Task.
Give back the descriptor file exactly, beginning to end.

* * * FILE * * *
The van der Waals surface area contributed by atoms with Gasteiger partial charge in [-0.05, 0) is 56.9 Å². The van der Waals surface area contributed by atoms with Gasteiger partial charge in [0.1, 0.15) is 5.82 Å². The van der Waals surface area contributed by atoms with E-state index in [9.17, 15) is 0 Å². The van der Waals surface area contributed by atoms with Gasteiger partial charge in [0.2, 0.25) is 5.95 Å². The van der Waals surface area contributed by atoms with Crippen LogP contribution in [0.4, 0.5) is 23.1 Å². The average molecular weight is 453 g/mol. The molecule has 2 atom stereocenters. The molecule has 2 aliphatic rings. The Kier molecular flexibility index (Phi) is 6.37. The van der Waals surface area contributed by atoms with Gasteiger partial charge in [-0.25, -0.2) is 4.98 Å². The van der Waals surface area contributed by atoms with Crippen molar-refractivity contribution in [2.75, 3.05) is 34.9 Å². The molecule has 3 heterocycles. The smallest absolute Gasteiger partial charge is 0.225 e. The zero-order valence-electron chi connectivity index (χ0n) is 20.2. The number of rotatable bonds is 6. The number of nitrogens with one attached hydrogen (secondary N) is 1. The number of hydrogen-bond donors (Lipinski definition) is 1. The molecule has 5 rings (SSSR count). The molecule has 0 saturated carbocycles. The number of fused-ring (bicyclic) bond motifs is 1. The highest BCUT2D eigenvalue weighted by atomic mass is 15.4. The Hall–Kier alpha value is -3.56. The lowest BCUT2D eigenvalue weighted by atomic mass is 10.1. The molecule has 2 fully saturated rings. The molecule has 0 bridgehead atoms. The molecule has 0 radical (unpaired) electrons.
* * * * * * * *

The van der Waals surface area contributed by atoms with Gasteiger partial charge in [-0.05, 0) is 56.9 Å². The van der Waals surface area contributed by atoms with Gasteiger partial charge in [0.1, 0.15) is 5.82 Å². The van der Waals surface area contributed by atoms with E-state index in [9.17, 15) is 0 Å². The van der Waals surface area contributed by atoms with Gasteiger partial charge in [0.2, 0.25) is 5.95 Å². The van der Waals surface area contributed by atoms with Crippen LogP contribution in [0.4, 0.5) is 23.1 Å². The average molecular weight is 453 g/mol. The molecule has 2 atom stereocenters. The molecule has 2 aliphatic rings. The Kier molecular flexibility index (Phi) is 6.37. The van der Waals surface area contributed by atoms with Gasteiger partial charge in [-0.25, -0.2) is 4.98 Å². The van der Waals surface area contributed by atoms with Crippen molar-refractivity contribution in [2.75, 3.05) is 34.9 Å². The molecule has 3 heterocycles. The smallest absolute Gasteiger partial charge is 0.225 e. The zero-order valence-electron chi connectivity index (χ0n) is 20.2. The number of rotatable bonds is 6. The number of nitrogens with one attached hydrogen (secondary N) is 1. The number of hydrogen-bond donors (Lipinski definition) is 1. The molecule has 5 rings (SSSR count). The molecule has 0 saturated carbocycles. The number of fused-ring (bicyclic) bond motifs is 1. The highest BCUT2D eigenvalue weighted by atomic mass is 15.4. The Hall–Kier alpha value is -3.56. The lowest BCUT2D eigenvalue weighted by atomic mass is 10.1. The molecule has 2 fully saturated rings. The molecule has 0 bridgehead atoms. The molecule has 0 radical (unpaired) electrons.